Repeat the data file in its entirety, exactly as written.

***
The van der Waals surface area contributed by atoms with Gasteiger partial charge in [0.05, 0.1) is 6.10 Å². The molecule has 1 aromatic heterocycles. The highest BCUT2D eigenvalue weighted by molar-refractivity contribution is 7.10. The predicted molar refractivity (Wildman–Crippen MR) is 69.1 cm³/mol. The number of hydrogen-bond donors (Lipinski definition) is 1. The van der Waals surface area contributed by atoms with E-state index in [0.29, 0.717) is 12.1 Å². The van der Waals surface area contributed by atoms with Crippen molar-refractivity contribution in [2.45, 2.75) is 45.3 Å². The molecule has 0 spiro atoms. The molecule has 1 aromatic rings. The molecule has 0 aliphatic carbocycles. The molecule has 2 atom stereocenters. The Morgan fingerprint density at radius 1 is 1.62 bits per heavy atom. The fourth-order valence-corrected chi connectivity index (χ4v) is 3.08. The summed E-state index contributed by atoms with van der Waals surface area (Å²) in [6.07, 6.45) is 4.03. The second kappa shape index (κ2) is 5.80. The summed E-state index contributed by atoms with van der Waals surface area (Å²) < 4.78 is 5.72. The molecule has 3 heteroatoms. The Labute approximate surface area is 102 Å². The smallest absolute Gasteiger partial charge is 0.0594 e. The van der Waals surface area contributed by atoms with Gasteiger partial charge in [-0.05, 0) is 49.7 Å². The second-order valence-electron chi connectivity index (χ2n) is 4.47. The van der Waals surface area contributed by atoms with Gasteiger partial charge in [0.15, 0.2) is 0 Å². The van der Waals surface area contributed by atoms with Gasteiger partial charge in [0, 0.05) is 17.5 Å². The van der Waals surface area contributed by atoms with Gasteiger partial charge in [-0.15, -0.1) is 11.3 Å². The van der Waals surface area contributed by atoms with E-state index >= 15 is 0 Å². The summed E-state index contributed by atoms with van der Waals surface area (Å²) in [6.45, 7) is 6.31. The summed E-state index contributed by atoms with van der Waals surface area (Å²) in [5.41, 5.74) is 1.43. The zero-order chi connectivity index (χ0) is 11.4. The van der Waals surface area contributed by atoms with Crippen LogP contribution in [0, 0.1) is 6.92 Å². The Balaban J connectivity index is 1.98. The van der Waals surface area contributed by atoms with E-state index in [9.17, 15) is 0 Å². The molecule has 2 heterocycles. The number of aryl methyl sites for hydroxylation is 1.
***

The van der Waals surface area contributed by atoms with Gasteiger partial charge in [0.05, 0.1) is 6.10 Å². The molecule has 1 aromatic heterocycles. The highest BCUT2D eigenvalue weighted by molar-refractivity contribution is 7.10. The predicted molar refractivity (Wildman–Crippen MR) is 69.1 cm³/mol. The number of hydrogen-bond donors (Lipinski definition) is 1. The van der Waals surface area contributed by atoms with E-state index in [0.29, 0.717) is 12.1 Å². The van der Waals surface area contributed by atoms with Crippen molar-refractivity contribution in [2.45, 2.75) is 45.3 Å². The molecule has 0 spiro atoms. The molecule has 1 aromatic rings. The molecule has 0 aliphatic carbocycles. The molecule has 2 atom stereocenters. The Morgan fingerprint density at radius 1 is 1.62 bits per heavy atom. The fourth-order valence-corrected chi connectivity index (χ4v) is 3.08. The summed E-state index contributed by atoms with van der Waals surface area (Å²) in [6.07, 6.45) is 4.03. The second kappa shape index (κ2) is 5.80. The summed E-state index contributed by atoms with van der Waals surface area (Å²) < 4.78 is 5.72. The molecule has 3 heteroatoms. The Labute approximate surface area is 102 Å². The smallest absolute Gasteiger partial charge is 0.0594 e. The van der Waals surface area contributed by atoms with Gasteiger partial charge in [-0.05, 0) is 49.7 Å². The second-order valence-electron chi connectivity index (χ2n) is 4.47. The van der Waals surface area contributed by atoms with Gasteiger partial charge in [0.15, 0.2) is 0 Å². The van der Waals surface area contributed by atoms with Gasteiger partial charge in [0, 0.05) is 17.5 Å². The van der Waals surface area contributed by atoms with Gasteiger partial charge in [-0.15, -0.1) is 11.3 Å². The van der Waals surface area contributed by atoms with E-state index >= 15 is 0 Å². The summed E-state index contributed by atoms with van der Waals surface area (Å²) in [6.45, 7) is 6.31. The summed E-state index contributed by atoms with van der Waals surface area (Å²) in [5.41, 5.74) is 1.43. The zero-order chi connectivity index (χ0) is 11.4. The van der Waals surface area contributed by atoms with Crippen LogP contribution in [0, 0.1) is 6.92 Å². The Balaban J connectivity index is 1.98. The van der Waals surface area contributed by atoms with E-state index in [9.17, 15) is 0 Å². The molecule has 2 heterocycles. The number of aryl methyl sites for hydroxylation is 1.